The Fine Arts Center production grabs your attention as soon as you enter the SaGaJi theatre and see the set.  Christopher Sheley’s designs never disappoint, and his Man of La Mancha work is splendid.  Anchored by huge classical columns, the set includes a reverse drawbridge stairway that descends on cue from the ceiling.  It provides a grand entrance for Cervantes (Stephen Day) and his sidekick Sancho (Sammie Joe Kinnett).  Benjamin Heston’s sound design is spectacular throughout, but never more so than when he makes Sheley’s stairs creak, clank and rumble onto the stage.  Costume designer Sydney Gallas has dressed the cast in an array of period perfect costumes, from a belly dancer to sexy wenches and especially to men in blousy pants.  Gallas’ attention to detail is notable; she emblazoned Cervantes’ knee high boots with gold crosses.  

Stephen Day (Cervantes/Don Quixote).
Stephen Day might well be a descendant of Cervantes and Quixote.  He’s that good.  There’s no daylight between Day and his 400 year old fictional character.  Day brings Cervantes/Quixote to life with the look, the sound, and the moral commitment of his sincere but confused character.  His acting is dazzling, but it is his stunning singing voice that defines his performance.  When he sang The Impossible Dream (The Quest), it’s as if I was really hearing the standard for the very first time.  Day’s performance, from curtain to curtain, is flawless.

Gina Naomi Baez (Aldonza/Dulcinea).
Gina Naomi Baez gets the plum female lead role as Aldonza/Dulcinea.  The role is a big stretch; Baez must transform from a sassy, saucy sexy wench to a true believer in Quixote’s purity of heart.  She is, without question, up to the task.  Her Aldonza takes no prisoners; she enchants and then dominates her male suitors.  She’s a modern woman in that she knows how to use her femininity to get what she wants.  When Baez  becomes Dulcinea, she lets her inner beauty outshine her demons.  Quixote makes Dulcinea a better person, and Baez does the same for all of us.  Baez distinguishes herself with her gorgeous voice; her reprise of “Dulcinea” near the end of the show is at once delicate and powerful.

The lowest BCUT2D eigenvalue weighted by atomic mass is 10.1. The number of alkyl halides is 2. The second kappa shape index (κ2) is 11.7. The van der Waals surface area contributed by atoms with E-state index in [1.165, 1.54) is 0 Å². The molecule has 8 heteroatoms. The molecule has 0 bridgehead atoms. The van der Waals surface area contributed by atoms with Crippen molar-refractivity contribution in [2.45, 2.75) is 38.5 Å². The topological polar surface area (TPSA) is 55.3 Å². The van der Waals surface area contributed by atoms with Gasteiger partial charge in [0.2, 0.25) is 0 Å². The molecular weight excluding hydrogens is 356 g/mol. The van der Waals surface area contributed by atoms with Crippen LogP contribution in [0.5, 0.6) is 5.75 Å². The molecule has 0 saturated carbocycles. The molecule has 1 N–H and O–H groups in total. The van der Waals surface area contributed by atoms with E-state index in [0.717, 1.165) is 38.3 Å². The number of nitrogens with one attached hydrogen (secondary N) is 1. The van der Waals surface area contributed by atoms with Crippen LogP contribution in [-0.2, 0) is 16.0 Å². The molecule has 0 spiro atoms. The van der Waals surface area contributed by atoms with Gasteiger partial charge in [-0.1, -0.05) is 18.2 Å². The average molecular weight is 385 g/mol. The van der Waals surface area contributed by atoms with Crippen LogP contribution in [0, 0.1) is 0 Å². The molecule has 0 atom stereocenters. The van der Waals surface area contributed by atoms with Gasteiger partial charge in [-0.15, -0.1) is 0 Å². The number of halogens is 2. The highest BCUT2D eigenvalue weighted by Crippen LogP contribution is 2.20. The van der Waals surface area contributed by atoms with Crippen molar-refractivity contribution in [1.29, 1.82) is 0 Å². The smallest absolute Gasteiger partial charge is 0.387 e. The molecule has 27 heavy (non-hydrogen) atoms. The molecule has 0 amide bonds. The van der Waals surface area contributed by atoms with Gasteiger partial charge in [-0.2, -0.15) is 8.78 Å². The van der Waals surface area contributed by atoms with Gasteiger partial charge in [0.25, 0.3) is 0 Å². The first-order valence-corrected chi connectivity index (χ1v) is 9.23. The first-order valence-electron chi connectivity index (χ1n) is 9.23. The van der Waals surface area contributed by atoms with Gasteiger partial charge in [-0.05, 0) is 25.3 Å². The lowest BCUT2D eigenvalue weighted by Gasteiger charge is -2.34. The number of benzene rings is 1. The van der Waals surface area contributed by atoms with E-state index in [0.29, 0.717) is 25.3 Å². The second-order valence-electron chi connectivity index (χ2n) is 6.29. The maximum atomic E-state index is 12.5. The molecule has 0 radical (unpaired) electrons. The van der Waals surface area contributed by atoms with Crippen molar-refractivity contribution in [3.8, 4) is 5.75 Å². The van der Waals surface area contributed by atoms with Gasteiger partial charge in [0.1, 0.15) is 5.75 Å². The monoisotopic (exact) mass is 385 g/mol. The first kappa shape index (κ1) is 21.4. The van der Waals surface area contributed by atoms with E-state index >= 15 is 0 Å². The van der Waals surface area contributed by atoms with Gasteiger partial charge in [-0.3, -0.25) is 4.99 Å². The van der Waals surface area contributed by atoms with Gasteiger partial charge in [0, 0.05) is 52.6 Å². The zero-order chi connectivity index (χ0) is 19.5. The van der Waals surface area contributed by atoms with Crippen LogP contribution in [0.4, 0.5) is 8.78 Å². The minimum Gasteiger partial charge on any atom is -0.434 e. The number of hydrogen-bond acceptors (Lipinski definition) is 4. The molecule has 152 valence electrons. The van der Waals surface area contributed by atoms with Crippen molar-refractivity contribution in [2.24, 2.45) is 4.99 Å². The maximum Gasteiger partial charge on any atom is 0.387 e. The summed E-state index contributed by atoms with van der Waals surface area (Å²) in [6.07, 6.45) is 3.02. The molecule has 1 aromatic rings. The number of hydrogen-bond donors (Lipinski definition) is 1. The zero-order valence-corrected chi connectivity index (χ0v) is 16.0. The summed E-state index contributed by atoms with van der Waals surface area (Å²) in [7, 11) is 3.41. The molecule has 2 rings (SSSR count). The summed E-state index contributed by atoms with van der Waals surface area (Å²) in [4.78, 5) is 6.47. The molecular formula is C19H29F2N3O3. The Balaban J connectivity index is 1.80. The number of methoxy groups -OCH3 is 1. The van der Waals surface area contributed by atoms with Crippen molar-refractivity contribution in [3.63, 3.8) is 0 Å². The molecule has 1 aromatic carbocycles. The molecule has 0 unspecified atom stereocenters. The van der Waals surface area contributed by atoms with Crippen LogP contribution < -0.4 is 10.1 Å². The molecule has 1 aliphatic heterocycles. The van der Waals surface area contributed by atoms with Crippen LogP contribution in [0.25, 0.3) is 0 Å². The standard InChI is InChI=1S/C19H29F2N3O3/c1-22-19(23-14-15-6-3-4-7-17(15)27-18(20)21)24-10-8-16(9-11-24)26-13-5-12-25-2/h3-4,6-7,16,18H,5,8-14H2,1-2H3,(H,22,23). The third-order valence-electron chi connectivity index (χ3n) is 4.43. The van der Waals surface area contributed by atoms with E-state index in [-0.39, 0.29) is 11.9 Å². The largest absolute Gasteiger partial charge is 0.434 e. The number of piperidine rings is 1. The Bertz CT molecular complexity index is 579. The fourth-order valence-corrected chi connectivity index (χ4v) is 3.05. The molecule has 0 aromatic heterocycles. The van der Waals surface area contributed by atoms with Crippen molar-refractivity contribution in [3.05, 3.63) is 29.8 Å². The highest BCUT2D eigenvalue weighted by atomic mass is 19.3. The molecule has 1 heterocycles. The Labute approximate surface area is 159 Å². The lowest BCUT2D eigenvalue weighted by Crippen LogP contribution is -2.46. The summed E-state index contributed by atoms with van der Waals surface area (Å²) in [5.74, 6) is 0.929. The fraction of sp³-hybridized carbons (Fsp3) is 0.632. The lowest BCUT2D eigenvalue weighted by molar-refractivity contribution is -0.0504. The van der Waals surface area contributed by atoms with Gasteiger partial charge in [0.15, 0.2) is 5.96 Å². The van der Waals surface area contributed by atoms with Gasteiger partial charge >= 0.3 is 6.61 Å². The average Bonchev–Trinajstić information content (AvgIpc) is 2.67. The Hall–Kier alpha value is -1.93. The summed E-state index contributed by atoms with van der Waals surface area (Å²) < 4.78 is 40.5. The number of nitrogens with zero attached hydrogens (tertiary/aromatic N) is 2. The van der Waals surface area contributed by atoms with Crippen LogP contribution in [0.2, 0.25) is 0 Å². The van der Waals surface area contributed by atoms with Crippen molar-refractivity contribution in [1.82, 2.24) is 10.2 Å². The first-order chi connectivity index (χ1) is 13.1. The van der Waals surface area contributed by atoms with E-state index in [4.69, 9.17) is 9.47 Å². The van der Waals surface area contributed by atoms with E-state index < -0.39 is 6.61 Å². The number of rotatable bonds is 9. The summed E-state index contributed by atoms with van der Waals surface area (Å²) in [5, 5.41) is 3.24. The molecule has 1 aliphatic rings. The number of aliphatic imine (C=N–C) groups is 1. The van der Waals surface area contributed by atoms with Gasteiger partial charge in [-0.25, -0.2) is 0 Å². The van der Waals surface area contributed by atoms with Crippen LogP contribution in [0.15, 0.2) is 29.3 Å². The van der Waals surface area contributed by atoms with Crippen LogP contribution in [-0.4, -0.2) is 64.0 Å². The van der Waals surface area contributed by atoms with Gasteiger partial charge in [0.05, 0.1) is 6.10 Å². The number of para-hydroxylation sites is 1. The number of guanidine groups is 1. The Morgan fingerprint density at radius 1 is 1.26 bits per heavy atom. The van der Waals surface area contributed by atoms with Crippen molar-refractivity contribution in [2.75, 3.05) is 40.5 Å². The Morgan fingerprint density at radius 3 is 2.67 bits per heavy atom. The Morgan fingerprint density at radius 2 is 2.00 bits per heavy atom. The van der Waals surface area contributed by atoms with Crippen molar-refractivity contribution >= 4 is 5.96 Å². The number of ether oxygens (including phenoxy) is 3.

It’s a large and very capable cast, but two stood out for me.  I’ve seen both Sammie Joe Kinnett and Michael Augenstein in other productions.  None of those productions involved any singing.  Kinnett and Augustein handled the music admirably here.  Kinnett’s “I Really Like Him” made me sit up and take notice.  Augenstein nailed his solo“The Psalm,” putting his heart and soul into the latin lyrics.

Director Scott RC Levy sets a quick pace; there’s not a wasted moment in the entire two hour production.  Although Man of La Mancha was originally written as a one act musical, the other productions I have seen were done in two acts.  Levy wisely uses the original one act script, making for a brisk, uninterrupted experience.  Casting Sammie Joe Kinnett as Sancho was brilliant; he’s the finest comedic actor working in Colorado Springs.  Levy’s Sancho is part Cervantes and part Kinnett, and it’s a marvelous combination.

There’s only one thing I would have changed in this Fine Arts Center production.  The gypsy dance scene is done with a lighted white sheet backdrop.  Setting it up was a little clunky, and the backdrop did little to enhance the dance.  If anything, it distracted somewhat from the otherwise spectacular set.

Wasserman’s interpretation of Don Quixote is, in his own words, “continuous collisions of illusion and reality” (from the program notes).  Man of La Mancha deems illusion as the more powerful force.  That’s a debatable concept…in fact, it’s arguably an “Impossible Dream:”

This is my quest, to follow that star